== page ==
Others have started to remove some of them, including Body Shop, L’Oréal, Natura Cosmeticos, Unilever, and Procter and Gamble. This shift reflects a trend identified in Mintel’s 2019 Women’s Haircare market report: there was an increase in sulphate-free and paraben-free claims on beauty products in 2018.

Companies that receive our best mark for their toxics policies avoid all three toxins. Ones that score a middle have a policy to avoid one or two of the toxins, and companies that score a worst use all three or have no policy.

For more on toxic chemicals in cosmetics and self-care products, head to our feature 'Toxic Beauty'.

Controversial ingredients

Irritant foaming agents

You may also want to avoid the foaming agents sodium lauryl sulphate (SLS) and its milder form sodium laureth sulphate (SLES), which are known irritants and are often used in shampoos.

However, the Skin Deep website gives SLS and SLES hazard ratings of 1-2 (low hazard) and 1-3 (moderate hazard) respectively, depending on their usage. It states that research studies have found that exposure to the ingredient itself, not the products that contain it, has potential health risks.


Under UK law, shampoo, defined as a ‘rinse-off’ product, should not contain microbeads. However, some of the companies in this guide also produce cosmetics products that are not subject to this ban, i.e. products such as make-up that are classified as 'leave on’. All companies’ policies regarding microplastics were therefore assessed by Ethical Consumer.

See our feature The hidden plastics in your cosmetics for more information about our rating and the ethical issues with microplastics.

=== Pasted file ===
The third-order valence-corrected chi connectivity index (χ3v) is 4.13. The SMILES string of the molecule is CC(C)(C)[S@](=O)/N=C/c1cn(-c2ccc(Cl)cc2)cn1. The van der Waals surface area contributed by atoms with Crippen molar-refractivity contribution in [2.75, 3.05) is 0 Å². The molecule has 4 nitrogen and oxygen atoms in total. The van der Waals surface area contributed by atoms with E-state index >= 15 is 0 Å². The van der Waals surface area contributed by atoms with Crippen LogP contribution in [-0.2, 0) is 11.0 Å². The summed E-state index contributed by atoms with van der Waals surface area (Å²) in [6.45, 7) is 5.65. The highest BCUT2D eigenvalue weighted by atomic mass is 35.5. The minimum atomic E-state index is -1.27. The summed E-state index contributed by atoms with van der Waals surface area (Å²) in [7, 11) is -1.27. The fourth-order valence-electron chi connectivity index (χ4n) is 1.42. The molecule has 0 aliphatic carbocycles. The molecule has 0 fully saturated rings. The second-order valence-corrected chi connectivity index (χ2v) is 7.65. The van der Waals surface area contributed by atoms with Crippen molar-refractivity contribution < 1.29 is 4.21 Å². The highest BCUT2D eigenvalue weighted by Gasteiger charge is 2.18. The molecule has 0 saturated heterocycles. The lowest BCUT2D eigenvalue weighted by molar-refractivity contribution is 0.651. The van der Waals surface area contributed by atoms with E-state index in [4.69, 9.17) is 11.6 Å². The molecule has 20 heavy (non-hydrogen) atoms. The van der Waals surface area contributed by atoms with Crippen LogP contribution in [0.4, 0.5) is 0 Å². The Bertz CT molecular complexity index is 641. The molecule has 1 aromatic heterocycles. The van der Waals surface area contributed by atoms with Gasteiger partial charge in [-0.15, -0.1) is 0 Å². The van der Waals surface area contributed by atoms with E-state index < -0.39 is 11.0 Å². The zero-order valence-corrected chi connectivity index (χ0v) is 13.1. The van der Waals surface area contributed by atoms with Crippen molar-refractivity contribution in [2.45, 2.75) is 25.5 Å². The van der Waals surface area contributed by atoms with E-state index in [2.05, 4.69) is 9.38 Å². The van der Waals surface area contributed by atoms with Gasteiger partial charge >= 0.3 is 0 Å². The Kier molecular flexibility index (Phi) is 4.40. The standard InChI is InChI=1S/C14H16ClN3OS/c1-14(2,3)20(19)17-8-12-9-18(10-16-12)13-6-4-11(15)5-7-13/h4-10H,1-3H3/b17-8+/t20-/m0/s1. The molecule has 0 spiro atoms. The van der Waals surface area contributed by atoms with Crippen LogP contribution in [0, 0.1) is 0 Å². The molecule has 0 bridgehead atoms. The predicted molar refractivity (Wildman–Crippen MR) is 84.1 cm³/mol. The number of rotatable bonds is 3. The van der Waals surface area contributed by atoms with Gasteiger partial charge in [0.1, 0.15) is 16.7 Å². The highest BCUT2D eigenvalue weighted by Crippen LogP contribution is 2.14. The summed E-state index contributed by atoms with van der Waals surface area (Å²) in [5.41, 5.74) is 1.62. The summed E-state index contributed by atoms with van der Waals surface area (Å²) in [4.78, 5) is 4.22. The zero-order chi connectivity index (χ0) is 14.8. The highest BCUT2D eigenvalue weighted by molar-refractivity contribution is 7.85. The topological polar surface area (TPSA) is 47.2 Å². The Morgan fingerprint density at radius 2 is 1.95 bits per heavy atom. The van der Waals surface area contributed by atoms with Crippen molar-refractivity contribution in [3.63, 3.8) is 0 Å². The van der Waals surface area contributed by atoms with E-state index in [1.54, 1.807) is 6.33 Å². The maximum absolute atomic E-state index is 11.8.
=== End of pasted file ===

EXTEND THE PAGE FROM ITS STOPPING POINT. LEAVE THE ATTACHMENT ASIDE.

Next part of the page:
Shampoo companies that are considered to have positive microplastics policies (that exclude the use of microplastics and non-biodegradable liquid polymers in all products) include Friendly Soap, Green People, Hain Celestial, Honesty cosmetics, Laverana, Little Soap Company, Neal’s Yard, Rolland SRL (O Way), Pure Nuff Stuff, Triangle Wholefoods (Suma), and Weleda AG.

All other companies lost a mark under the Pollution and Toxics category as they either had no policy or had a policy that prohibited microbeads only.

Organic shampoos

As discussed in our feature on organic ingredients in cosmetics, greenwashing tactics are widely used within the beauty sector; tricking customers into believing those lengthy ingredients lists are full of ‘natural,’ ‘sustainably sourced’ and organic ingredients.

For example, Unilever has a ‘natural’ line of shampoos called ‘Love Beauty and Planet’ that claim to source fragrance ingredients ethically, from sustainable sources, whilst failing to provide details. And Herbal Essences describes itself as the ‘first natural hair care brand’; defining natural as ‘an ingredient that occurs in nature and has undergone limited chemical or other processing which modifies it from its natural state’.

As certification schemes offer an independent check on a company’s ‘natural’ and ‘organic’ claims, we have given certified organic products an extra Product Sustainability mark in the Ethiscore tables. (Look for the [O] next to the brand names in the scoretable).